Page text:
About Me

My cosmopolitan childhood guaranteed a lifelong love of food and a deep interest in the cuisines of the world.   I was brought up in Mexico and steeped in its intensely flavoured, palate-tingling aromatic cooking from a very early age.

I have vivid memories of a kitchen heady with the pungent smell of chilli, onion and coriander; of tasty tortas stuffed with chicken, refried beans and guacamole in my school snack box; of dishes of steaming, savoury enchiladas or tacos for lunch – although it could just as easily be shepherd’s pie, and Sunday was always celebrated with roast beef and Yorkshire pudding. The contents of my snack box were unequivocally Mexican, but the school itself was French – 1200 students, both from the French-speaking areas and countries (Africa, French Caribbean, Indochina, Belgium and Switzerland as well as France), and from other parts of the world: Lebanon, Italy, Spain, Austria, Britain, Greece, Russia and Israel. Some of us were children of expatriates or diplomats, others were second or third generation Mexican “foreigners”.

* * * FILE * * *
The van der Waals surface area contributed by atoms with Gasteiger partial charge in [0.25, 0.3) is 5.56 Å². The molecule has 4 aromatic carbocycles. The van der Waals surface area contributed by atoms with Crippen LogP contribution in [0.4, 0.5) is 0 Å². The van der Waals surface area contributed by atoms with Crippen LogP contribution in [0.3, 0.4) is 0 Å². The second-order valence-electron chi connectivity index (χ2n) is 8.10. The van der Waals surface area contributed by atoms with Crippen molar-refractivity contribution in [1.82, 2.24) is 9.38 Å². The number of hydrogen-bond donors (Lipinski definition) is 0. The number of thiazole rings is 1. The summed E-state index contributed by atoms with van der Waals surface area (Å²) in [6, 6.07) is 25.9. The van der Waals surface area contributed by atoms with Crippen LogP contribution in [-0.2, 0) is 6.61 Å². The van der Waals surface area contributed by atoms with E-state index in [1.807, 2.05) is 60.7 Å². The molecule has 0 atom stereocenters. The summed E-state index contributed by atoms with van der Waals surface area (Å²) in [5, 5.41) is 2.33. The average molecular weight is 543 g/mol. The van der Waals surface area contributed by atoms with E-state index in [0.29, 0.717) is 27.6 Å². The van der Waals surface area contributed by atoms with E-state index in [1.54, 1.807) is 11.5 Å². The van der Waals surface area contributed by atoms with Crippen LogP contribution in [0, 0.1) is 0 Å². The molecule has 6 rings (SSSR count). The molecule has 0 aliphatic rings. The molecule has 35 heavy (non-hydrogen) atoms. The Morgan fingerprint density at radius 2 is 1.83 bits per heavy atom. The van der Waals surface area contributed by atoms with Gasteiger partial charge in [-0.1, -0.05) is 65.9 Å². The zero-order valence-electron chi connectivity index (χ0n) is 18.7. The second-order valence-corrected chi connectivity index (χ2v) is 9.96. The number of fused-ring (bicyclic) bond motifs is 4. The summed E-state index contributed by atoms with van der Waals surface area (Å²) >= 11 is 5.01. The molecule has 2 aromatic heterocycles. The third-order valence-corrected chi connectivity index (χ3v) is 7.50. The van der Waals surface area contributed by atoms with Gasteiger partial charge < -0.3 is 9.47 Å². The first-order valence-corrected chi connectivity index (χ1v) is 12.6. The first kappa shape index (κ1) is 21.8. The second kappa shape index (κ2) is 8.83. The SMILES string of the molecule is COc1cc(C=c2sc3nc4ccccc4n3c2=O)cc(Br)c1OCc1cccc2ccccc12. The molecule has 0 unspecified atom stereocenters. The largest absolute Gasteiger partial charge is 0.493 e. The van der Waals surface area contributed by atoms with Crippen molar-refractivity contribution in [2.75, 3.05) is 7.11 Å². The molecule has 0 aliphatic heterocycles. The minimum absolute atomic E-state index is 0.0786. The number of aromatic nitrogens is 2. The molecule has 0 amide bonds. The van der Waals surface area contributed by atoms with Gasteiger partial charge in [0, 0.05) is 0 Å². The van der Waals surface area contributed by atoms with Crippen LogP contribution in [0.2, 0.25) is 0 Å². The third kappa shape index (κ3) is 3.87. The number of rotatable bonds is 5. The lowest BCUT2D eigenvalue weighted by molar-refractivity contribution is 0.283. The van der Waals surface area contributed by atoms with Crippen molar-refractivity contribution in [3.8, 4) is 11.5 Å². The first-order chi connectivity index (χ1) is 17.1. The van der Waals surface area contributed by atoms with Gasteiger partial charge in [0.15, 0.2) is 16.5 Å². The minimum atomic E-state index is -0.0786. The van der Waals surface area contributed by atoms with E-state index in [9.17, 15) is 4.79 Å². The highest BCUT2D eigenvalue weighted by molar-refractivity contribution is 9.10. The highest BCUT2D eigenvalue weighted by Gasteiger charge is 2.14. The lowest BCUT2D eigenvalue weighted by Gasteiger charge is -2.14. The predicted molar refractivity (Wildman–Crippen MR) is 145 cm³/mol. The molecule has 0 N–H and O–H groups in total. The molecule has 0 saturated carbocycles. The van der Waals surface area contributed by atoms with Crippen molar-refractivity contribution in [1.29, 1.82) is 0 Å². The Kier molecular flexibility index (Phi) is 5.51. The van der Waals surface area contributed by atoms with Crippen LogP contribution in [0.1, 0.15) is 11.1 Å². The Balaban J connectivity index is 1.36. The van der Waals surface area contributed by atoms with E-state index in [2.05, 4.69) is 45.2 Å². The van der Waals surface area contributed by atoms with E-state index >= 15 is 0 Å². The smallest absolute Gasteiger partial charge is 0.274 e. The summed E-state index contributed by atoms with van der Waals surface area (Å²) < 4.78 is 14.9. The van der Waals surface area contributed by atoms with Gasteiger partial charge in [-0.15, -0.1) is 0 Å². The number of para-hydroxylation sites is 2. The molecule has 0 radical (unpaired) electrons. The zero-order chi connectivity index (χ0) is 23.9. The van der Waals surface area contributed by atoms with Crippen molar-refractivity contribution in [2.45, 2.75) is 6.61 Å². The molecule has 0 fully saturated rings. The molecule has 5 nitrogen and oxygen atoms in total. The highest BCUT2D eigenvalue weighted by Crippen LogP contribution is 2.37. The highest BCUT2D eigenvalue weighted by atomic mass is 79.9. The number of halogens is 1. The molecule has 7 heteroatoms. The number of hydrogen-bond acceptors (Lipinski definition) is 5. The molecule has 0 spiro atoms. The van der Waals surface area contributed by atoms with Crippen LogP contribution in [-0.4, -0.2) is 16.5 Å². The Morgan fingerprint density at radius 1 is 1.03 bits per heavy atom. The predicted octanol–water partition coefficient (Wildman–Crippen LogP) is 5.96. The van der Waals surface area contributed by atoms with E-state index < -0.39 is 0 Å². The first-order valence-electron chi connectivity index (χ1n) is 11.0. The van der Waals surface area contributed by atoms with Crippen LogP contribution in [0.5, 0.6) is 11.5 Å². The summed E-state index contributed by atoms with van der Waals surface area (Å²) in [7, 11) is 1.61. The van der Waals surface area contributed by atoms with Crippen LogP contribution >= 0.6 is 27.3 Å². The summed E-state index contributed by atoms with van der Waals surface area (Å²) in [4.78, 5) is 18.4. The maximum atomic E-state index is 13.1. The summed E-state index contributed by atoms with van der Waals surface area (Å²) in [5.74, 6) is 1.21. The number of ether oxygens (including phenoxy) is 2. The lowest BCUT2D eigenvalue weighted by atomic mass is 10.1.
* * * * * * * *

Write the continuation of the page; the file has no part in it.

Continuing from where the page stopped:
Meals at friends’ houses were a real adventure and introduced me to pig’s trotters with parsley vinaigrette and quiche lorraine, moussaka and felafel, blinis dripping with butter, chicken in peanut sauce or cooked in beer, prawns with pineapple or in paella, lamb with almonds and prunes, and pasta dishes baked in the oven – and from this kaleidoscope of flavours and experiences, a lifelong love and excitement about food was born. Sixteen years of running my catering business in London, a subsequent long stint in the travel industry, working extensively in the Mediterranean region, and my current work as a freelance private chef and a food writer have further consolidated this glorious and delicious obsession with food, leading me to immerse myself in the cuisines of the world and to delve into their origins and traditional or indigenous ingredients, thereby acquiring extensive knowledge of food and cooking and recipes from the four corners of the earth. I cannot think of a more rewarding, fulfilling and enriching way to live my life!

And so over the years, I have created my own collection of recipes. My sources have been as diverse as the dishes themselves: memories of my Mexican childhood of course, ideas brought back from my travels, creations born from reading hundreds of cookbooks and restaurant reviews, or sparked by dishes eaten in restaurants; experiments with ingredients in my own kitchen; general culinary research; even a wander around the local farmers’ markets. All of these influences constantly and automatically plant seeds in my imagination – to be mulled over and played around with, looked at in this way and that, tried and retried and accepted or rejected, and finally developed into a fully fledged recipe, to be enjoyed at home with friends and loved ones or fed to clients and their guests.